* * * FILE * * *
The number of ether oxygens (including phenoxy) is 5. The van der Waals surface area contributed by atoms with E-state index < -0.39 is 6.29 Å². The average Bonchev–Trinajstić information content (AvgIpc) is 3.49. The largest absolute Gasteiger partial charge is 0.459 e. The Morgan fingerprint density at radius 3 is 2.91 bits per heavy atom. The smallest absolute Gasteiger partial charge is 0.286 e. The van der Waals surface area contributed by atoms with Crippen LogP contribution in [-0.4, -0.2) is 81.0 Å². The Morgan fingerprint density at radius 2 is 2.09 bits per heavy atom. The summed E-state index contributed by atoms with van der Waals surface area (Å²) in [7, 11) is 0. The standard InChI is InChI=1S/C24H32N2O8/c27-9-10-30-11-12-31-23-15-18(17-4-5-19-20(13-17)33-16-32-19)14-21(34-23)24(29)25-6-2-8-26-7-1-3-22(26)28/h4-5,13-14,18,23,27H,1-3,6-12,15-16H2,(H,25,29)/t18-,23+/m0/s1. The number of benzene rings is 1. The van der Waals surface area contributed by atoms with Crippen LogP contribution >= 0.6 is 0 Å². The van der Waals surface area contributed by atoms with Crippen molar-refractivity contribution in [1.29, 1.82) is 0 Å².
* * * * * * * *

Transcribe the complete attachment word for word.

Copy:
The number of ether oxygens (including phenoxy) is 5. The van der Waals surface area contributed by atoms with E-state index < -0.39 is 6.29 Å². The average Bonchev–Trinajstić information content (AvgIpc) is 3.49. The largest absolute Gasteiger partial charge is 0.459 e. The Morgan fingerprint density at radius 3 is 2.91 bits per heavy atom. The smallest absolute Gasteiger partial charge is 0.286 e. The van der Waals surface area contributed by atoms with Crippen LogP contribution in [-0.4, -0.2) is 81.0 Å². The Morgan fingerprint density at radius 2 is 2.09 bits per heavy atom. The summed E-state index contributed by atoms with van der Waals surface area (Å²) in [7, 11) is 0. The standard InChI is InChI=1S/C24H32N2O8/c27-9-10-30-11-12-31-23-15-18(17-4-5-19-20(13-17)33-16-32-19)14-21(34-23)24(29)25-6-2-8-26-7-1-3-22(26)28/h4-5,13-14,18,23,27H,1-3,6-12,15-16H2,(H,25,29)/t18-,23+/m0/s1. The number of benzene rings is 1. The van der Waals surface area contributed by atoms with Crippen LogP contribution >= 0.6 is 0 Å². The van der Waals surface area contributed by atoms with Crippen molar-refractivity contribution in [1.29, 1.82) is 0 Å².